Factoid #1: You are organizing local events and working very hard, but want a consolidated site for listing events and ways to be connected to others doing similar things. Some groups are trying to take credit for what you are doing, have their own agendas, are attempting to raise money from these efforts, and building databases of contact information.
Solution #1: A site that is run by the grassroots for the grassroots that doesn’t try to solicit for or capture the general publics’ contact information, doesn’t appeal for fund donations for no clearly stated purpose, and whose agenda is transparent.
We decided, with all of that in mind, to create Tea Party Grassroots. Because we started from scratch, we decided to strive for a listing venue that would be useful to activists for many kinds of events and activities. So in addition to a section for All Events, we have added the following categories:
• Tea Party
• Other Rallies & Protests
• Conferences & Conventions
• Media Events
• Volunteer Activities
• Liberty Rider Itinerary
Next we will be exploring creating listings by states. As time allows, we are featuring individual events as a top post on the site. Featured events are automatically propagated through a number of channels including automatic feeds on Twitter and Facebook.
We have employed a number of tools on the site that offer extendable functionality; Google Calendar and Maps. Full calendars (by category or All Events) can be copied over to people’s personal calendars using the iCal (.ics) technology and map links are embedded. When events are listed, we copy the information over to the map and use a specific pin for each category. The map is located here. Like the Calendar, the map can be copied over to a visitors’ own Google map.
In addition to the features noted above, we have a growing group on Facebook, which will be updated regularly and “bigger” events listed. For example, for July 4, a “national” Independence Tea Party Event has been created. We will list links to individual location events for that date from the primary listing site (to prevent exclusion of multiple events on same date from occurring).
In addition to the event listings, we are providing some helpful information and resources to site visitors such as signs and slogan ideas, suggestions for getting involved, and founding documents.
Factoid #2: People are looking for ways to connect with others of like mind and work on projects together.
Solution #2: Those of us who have been putting these events on and bringing people together in our local areas to have an impact on swiftly moving events have many good ideas which we can share with one another. We all need input from others, and we all need support from those who have “been there” in dealing with the many issues that arise. We need to be able to communicate with one another, so we have also created a site for organizers and activists: Tea Party Grassroots Organizers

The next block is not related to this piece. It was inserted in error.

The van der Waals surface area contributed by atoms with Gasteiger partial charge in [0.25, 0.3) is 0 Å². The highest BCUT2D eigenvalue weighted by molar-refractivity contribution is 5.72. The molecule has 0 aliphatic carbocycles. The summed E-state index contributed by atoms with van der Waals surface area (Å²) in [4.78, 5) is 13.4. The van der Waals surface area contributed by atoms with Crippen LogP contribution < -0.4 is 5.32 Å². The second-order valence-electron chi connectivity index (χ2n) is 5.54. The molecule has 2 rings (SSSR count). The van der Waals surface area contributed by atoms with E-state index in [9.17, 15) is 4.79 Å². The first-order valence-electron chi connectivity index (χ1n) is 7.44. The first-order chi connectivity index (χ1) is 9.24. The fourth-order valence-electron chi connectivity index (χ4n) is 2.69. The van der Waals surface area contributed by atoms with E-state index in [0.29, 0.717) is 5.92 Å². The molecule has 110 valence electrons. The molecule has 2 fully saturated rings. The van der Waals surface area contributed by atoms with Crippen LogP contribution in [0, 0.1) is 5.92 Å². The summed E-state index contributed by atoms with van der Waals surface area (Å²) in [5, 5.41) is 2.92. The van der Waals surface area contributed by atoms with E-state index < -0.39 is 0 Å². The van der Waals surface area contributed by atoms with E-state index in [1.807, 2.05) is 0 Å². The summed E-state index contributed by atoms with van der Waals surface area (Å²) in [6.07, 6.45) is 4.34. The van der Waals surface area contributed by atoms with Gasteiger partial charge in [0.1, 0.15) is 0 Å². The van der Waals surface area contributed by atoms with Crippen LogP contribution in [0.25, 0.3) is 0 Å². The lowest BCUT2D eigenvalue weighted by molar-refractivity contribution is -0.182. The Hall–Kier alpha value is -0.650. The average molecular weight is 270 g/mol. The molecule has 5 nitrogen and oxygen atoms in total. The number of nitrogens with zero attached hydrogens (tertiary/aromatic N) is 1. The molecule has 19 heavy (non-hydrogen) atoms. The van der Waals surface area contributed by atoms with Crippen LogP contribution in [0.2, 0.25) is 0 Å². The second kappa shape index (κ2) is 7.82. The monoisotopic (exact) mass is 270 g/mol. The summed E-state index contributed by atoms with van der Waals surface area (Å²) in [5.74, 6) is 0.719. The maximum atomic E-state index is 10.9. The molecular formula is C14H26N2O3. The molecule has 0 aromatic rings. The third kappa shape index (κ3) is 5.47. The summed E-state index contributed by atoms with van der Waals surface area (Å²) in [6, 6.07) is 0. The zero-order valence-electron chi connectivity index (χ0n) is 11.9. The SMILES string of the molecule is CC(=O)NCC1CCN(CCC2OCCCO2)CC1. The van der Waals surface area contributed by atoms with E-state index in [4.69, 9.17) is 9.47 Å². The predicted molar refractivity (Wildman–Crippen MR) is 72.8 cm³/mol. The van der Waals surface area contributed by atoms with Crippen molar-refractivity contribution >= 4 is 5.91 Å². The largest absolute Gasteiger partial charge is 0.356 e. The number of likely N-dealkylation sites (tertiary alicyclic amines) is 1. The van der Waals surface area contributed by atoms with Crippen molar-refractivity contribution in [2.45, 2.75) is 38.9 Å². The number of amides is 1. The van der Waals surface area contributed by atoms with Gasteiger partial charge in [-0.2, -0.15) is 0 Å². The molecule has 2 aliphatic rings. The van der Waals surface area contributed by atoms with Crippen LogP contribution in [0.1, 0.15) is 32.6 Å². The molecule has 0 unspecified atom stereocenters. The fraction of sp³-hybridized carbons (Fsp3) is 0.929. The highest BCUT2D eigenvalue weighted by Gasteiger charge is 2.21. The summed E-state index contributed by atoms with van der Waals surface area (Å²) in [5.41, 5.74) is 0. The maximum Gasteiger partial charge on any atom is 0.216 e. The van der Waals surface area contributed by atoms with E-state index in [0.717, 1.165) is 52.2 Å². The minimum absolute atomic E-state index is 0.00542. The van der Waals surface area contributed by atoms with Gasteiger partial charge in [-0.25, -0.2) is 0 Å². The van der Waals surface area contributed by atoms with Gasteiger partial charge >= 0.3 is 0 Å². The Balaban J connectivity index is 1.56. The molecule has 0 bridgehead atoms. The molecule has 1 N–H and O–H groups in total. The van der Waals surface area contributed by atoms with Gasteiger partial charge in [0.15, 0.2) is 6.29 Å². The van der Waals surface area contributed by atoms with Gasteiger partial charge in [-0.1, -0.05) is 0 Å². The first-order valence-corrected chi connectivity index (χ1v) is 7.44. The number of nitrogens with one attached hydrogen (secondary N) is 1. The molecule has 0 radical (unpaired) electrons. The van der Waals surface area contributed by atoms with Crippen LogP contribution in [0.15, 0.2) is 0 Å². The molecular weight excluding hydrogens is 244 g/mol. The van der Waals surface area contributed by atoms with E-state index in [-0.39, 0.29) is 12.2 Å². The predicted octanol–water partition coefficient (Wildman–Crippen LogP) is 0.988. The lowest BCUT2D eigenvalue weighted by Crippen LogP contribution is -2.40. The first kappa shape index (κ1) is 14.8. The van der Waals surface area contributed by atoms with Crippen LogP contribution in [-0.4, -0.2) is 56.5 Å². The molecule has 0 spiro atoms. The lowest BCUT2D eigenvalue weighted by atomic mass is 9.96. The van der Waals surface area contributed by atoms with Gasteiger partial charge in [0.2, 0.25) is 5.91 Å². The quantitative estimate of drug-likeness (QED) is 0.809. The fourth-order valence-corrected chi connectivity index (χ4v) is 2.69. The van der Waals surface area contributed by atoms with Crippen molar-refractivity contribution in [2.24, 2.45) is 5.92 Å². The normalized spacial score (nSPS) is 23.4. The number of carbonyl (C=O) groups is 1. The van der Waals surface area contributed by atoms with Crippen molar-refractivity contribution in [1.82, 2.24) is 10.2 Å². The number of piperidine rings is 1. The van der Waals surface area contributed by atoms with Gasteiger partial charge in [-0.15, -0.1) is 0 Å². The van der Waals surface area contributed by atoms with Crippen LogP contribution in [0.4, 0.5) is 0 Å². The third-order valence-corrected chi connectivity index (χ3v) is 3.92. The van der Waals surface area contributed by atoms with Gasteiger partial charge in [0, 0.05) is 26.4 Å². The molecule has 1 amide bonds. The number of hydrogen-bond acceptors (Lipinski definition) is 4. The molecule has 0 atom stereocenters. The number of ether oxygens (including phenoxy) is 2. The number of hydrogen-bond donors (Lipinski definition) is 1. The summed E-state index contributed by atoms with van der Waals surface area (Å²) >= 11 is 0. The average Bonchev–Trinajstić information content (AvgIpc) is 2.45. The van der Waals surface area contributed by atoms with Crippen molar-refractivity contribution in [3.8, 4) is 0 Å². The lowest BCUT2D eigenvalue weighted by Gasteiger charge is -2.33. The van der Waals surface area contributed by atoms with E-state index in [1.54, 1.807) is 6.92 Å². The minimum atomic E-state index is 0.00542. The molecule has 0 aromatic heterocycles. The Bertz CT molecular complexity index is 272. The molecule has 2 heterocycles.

This is the place where the listing form for submitting events is located, along with a form to offer to volunteer to help us with this project, and a form to submit a blog post. We are adding resources on a daily basis to assist organizers and activists in their efforts.
We created a blog site, Tea Blogs: Tea Party Tales, specifically for organizers to share their stories and thoughts about the movement. A blog post submission form is available on the Organizers site.
In addition to the site and blog, we created a Twitter ID and Hashtag for Tea Party Organizers, TPOrg #tporg. This is one id that has posts from the Tea Party Grassroots and Organizers sites automatically fed. We encourage organizers to use the hashtag in communications with one another, and many have already begun to do so.
If used widely, this tag could enable very fast communications among a large number of people. Not only could we all retweet events and other important information for one another, but, we could also provide quick support when help is needed.
Finally, there is further work to be done in providing the kind of communicative ability for organizers and activists we are striving for. We do have a forum, which is currently turned to private. We are currently looking at options, however, to be installed on the Organizers site, to keep communications all in one place. If you would like to help with this part of the project, let us know.
Now you might ask who is the ‘we’ in this piece. Most of the site development was done by Shelli Dawdy, Joan Fabiano, and Sandra Crosnoe. In a broader sense, many of the Constitutional Liberty Coalition had input and provided testing and insight all along the way. Thanks to each and everyone who helped and continues to provide guidance and share with grassroots folks everywhere.